I saw this op-ed in the New York Times titled: The Good News About Educational Inequalities. The article is so misguided and irresponsible that I have to address it.
The authors of the op-ed (three authors! like it’s a university paper or something!) touted the trend toward poor kids going into preschool more and more prepared. Educators refer to this issue as the “school readiness gap” and they define readiness as math and reading.
This op-ed is a great example of how irrelevant and irresponsible mainstream media is when they talk about education.
1. Journalists ignore inconvenient truths.
Educators no longer believe in forcing math and reading readiness on preschoolers. Toddler years should be focused on free play, and you can see how widespread this belief is because the expensive NYC preschools all advertise an emphasis on self-directed play.
The teachers in this study picked kids from private schools and public schools and then “asked children to identify shapes and colors, to count, to identify letters and to sound out words.” What is mind-blowing to me is that expensive preschools are specifically NOT focused on counting, letters, and the sounds of words. Because it’s been shown to be more beneficial for kids to just play at that age.
2. Journalists report on data without honest measurements.
Also, these measures for preschool readiness skew toward the core curriculum, but rich kids don’t use core curriculum. So what this study really shows is that poor kids are spending their days learning irrelevant, energy-draining skills, while rich kids benefit intellectually and emotionally from endless self-directed playtime. And our educators are measuring if poor kids know as many irrelevant skills as rich kids. We are measuring the success of poor kids using a yard stick rich kids threw out long ago.
Poverty’s effect on a kid is all-consuming, and there is no evidence that anything people do in school reliably lifts kids out of poverty. (In fact, in a long-term study of kids who were born addicted to cocaine, researchers found that a parent’s income had a bigger impact on the child’s success in school than being born addicted to cocaine.) And there is no evidence that school readiness makes kids more successful in adult life.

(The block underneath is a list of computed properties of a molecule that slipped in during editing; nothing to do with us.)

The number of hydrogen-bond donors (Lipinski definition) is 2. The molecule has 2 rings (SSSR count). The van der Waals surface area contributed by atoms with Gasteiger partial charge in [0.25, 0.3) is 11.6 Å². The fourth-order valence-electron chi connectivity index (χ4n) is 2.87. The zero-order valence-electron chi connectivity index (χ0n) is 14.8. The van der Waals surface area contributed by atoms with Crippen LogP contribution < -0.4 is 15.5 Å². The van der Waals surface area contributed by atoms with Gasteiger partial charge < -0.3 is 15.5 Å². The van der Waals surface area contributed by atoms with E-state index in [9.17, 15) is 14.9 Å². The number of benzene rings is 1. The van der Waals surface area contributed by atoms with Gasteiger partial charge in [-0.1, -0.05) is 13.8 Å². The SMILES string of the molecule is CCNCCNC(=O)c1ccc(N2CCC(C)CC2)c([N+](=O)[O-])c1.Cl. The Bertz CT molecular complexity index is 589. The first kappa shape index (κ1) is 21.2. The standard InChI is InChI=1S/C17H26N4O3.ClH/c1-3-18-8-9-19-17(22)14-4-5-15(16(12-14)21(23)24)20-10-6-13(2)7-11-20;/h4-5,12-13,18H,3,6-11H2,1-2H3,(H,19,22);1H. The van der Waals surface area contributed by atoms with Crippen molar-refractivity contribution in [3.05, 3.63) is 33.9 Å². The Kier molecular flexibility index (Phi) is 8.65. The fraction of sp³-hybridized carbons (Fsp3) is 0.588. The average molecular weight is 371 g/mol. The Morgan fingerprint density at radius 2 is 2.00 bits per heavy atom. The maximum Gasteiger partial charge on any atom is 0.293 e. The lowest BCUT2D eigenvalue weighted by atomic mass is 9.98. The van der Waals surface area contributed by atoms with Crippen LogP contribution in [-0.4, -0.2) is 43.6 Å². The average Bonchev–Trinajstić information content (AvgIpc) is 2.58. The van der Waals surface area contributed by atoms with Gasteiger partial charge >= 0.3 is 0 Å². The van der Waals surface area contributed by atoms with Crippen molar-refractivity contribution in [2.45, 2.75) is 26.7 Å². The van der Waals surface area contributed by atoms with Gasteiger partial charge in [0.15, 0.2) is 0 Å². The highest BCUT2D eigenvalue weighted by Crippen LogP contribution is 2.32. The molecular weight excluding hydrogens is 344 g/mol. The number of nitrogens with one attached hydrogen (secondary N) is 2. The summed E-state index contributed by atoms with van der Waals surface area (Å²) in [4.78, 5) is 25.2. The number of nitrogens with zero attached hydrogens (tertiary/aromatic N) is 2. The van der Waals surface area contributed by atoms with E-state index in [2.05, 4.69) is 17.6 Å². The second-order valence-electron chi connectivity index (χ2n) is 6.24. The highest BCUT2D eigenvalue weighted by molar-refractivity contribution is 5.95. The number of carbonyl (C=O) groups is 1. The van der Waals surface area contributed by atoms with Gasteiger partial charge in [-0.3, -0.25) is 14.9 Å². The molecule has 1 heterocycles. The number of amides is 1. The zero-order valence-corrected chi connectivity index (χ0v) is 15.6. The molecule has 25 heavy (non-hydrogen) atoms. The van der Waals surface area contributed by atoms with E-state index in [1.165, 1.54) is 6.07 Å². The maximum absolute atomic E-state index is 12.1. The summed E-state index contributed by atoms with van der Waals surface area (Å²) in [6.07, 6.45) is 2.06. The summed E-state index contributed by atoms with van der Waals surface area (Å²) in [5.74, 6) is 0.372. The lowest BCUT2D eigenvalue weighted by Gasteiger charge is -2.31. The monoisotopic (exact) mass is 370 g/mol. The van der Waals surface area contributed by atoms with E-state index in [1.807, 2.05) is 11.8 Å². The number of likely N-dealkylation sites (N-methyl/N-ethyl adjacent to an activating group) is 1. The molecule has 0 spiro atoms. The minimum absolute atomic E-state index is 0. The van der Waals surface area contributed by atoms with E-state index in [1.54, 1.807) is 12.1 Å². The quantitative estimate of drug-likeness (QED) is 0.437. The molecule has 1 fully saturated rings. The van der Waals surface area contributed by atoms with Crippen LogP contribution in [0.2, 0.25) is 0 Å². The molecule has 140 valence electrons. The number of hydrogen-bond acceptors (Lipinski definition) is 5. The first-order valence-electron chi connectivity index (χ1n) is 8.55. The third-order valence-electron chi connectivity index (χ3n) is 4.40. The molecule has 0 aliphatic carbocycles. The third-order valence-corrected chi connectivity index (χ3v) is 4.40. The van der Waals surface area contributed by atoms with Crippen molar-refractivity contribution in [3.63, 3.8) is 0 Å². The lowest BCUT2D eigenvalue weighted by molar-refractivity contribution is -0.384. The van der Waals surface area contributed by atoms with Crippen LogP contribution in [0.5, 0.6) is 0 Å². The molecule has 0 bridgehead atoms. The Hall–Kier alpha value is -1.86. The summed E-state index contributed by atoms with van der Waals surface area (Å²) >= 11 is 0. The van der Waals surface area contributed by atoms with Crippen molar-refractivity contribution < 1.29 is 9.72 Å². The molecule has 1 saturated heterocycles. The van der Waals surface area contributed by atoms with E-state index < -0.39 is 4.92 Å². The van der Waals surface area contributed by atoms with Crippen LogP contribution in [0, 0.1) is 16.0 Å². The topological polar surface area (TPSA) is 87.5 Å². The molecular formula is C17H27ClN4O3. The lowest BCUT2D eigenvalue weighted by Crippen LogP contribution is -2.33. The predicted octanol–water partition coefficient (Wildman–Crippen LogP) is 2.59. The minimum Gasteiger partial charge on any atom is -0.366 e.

3. Otherwise ethical journalists ignore conflict of interest for education.
Educators should not be allowed to both create the measuring stick, create solutions, and judge solutions, because doing so incentivizes experts to define a problem that is easy to measure and easy to solve, instead of defining the problem in a clear, true way.
The authors of the op-ed have a conflict of interest. They are vested in the current educational system because they earned graduate degrees to study it. They could not conclude, for example, that doing well in school is a poor measuring stick for doing well in life. And they can’t conclude that kids should not even go to school.
I would say that almost every time I read something positive in the news about school I can dissect the article like I am doing here. Because as a culture we are in such incredibly widespread denial about school that it’s hard to have an honest conversation about it in public.
When I see parents struggling to make the leap to homeschooling, I think of articles like this one—it’s almost Orwellian in it’s doublespeak. It’s hard to go against the grain in society, but it’s even harder to participate in public discourse that makes no sense. Every time you worry you might not be strong enough or rich enough or organized enough or smart enough to homeschool, remember how insane the discussion is about school. That’s the best use of this op-ed: a reminder.